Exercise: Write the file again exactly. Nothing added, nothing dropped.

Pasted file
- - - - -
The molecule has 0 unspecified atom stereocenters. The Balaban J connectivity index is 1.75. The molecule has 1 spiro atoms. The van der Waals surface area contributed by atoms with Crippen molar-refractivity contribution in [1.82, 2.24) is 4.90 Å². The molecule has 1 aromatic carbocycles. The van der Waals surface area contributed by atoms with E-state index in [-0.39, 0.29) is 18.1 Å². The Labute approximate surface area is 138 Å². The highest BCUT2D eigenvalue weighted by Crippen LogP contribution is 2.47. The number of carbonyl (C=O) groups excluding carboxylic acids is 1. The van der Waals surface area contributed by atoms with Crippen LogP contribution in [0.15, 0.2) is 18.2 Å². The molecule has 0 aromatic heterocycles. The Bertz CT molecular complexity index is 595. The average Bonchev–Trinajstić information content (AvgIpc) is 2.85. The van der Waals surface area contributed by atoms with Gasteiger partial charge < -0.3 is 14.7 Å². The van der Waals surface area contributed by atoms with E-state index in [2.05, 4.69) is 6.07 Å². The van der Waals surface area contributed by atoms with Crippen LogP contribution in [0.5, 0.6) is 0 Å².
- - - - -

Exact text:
The molecule has 0 unspecified atom stereocenters. The Balaban J connectivity index is 1.75. The molecule has 1 spiro atoms. The van der Waals surface area contributed by atoms with Crippen molar-refractivity contribution in [1.82, 2.24) is 4.90 Å². The molecule has 1 aromatic carbocycles. The van der Waals surface area contributed by atoms with E-state index in [-0.39, 0.29) is 18.1 Å². The Labute approximate surface area is 138 Å². The highest BCUT2D eigenvalue weighted by Crippen LogP contribution is 2.47. The number of carbonyl (C=O) groups excluding carboxylic acids is 1. The van der Waals surface area contributed by atoms with Crippen LogP contribution in [0.15, 0.2) is 18.2 Å². The molecule has 0 aromatic heterocycles. The Bertz CT molecular complexity index is 595. The average Bonchev–Trinajstić information content (AvgIpc) is 2.85. The van der Waals surface area contributed by atoms with Gasteiger partial charge < -0.3 is 14.7 Å². The van der Waals surface area contributed by atoms with E-state index in [2.05, 4.69) is 6.07 Å². The van der Waals surface area contributed by atoms with Crippen LogP contribution in [0.5, 0.6) is 0 Å².